The stanzas by Kormákr Ǫgmundarson edited here as belonging to one poem, Sigurðardrápa ‘Drápa about Sigurðr’ (KormǪ Sigdr), are for the most part (sts 1-5, 7) from Skm (SnE). One stanza (st. 6) is cited in Hákonar saga góða (HákgóðHkr ch. 14, ÍF 26, 168) and deals with a Sigurðr jarl (on the question of his identity, see below). According to the Hkr prose, that stanza was part of Kormákr’s Sigurðardrápa (loc. cit.): Þess getr Kormákr Ǫgmundarson í Sigurðardrápu ‘Kormákr Ǫgmundarson describes this in Sigurðardrápa’. Stanzas 1, 2, 4 and 7 are also contained in LaufE. Because the stanzas in LaufE are copied from ms. W of Skm, the LaufE text has no independent value and has not been considered in the present edition. The individual stanzas are preserved in the following mss: st. 1: R, Tˣ, W, U, A (SnE); st. 2: R, Tˣ, W, U, A, C (SnE); st. 3: R (twice), Tˣ (twice), W, U (twice), A, C (SnE); st. 4: R, Tˣ, W, U, A, C (SnE); st. 5: R, Tˣ, U A, C (SnE); st. 6: Kˣ, F, J1ˣ, J2ˣ (Hkr); st. 7: R, Tˣ, W, U, B (SnE). For the stanzas preserved in SnE the main ms. is R and for st. 6, transmitted in Hkr, the main ms. is Kˣ.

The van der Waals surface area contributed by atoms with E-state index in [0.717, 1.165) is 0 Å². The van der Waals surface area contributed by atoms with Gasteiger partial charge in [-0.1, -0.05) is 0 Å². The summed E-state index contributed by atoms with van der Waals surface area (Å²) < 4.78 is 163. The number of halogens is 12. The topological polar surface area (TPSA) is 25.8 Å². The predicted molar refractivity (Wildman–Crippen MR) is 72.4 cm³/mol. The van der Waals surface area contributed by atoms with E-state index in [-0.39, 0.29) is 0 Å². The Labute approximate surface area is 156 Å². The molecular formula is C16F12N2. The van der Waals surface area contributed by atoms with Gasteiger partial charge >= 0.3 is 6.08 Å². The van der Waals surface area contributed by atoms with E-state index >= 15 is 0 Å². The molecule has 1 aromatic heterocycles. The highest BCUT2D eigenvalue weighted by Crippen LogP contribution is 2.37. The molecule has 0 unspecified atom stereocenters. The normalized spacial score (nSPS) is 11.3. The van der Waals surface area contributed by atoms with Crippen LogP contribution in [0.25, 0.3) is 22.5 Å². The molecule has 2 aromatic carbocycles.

In Skm the stanzas are merely attributed to ‘Kormákr’ (without patronymic) and the title of the poem is not given. Some earlier scholars (LH I, 529; CPB II, 32-3; Finnur Jónsson 1931; Jón Helgason 1953, 122; Ström 1993, 367) have assumed, mostly without sufficient reason, that all these stanzas belong to a poem honouring Sigurðr jarl Hákonarson of Lade, and in Skj and Skald they are edited together under the title Sigurðardrápa. Other scholars (Clunies Ross 2005a, 84-5; Frank 1978, 117) have challenged this view. Fidjestøl (1982, 92-4) and Wood (1959a) examined the problem at length, but came to very different conclusions. The question of how to group the stanzas involves two kinds of arguments, based either on the naming or apostrophising of rulers in the extant stanzas or on formal features (the verse-form). According to Skáldatal (SnE 1848-87, III, 253, 256, 261, 265, 274, 280), Kormákr composed poetry in honour of two Norwegian rulers, namely, Sigurðr jarl Hákonarson of Lade (d. 962) and Haraldr gráfeldr ‘Grey-cloak’ Eiríksson (d. 970), grandson of King Haraldr hárfagri ‘Fair-hair’. The stanzas edited here mention various rulers either by name or periphrastically. Stanza 1 presumably addresses Sigurðr jarl (see Note to st. 1/1, 2, 4), but his son, Hákon jarl Sigurðarson (d. 995), is also a possible candidate. Stanza 2 explicitly names Sigurðr jarl. The person honoured in sts 3 and 4 cannot be determined. Stanza 5 is dedicated to the ‘famous son of Sigrøðr/Sigurðr’, whom we may with some certainty identify as Hákon jarl Sigurðarson (see Note to st. 5/1, 2). Stanza 6 contains no names, but according to Hkr it addresses Sigurðr jarl and is part of a poem called Sigurðardrápa (see above). No particular ruler is mentioned in st. 7, but the kenning allvaldr aldar Yngva ‘mighty ruler of the people of Yngvi’ means that the stanza is probably about an Yngling, i.e. a descendant of Haraldr hárfagri, and not about a member of the dynasty of the jarls of Lade, who traced their lineage to Sæmingr, son of Óðinn and the giantess Skaði (ÍF 26, 21-2). It is likely that the person honoured here is Haraldr gráfeldr Eiríksson (cf. the entries in Skáldatal cited above). On the problem that Haraldr gráfeldr was a Christian, see Note to st. 7/1-2, 3.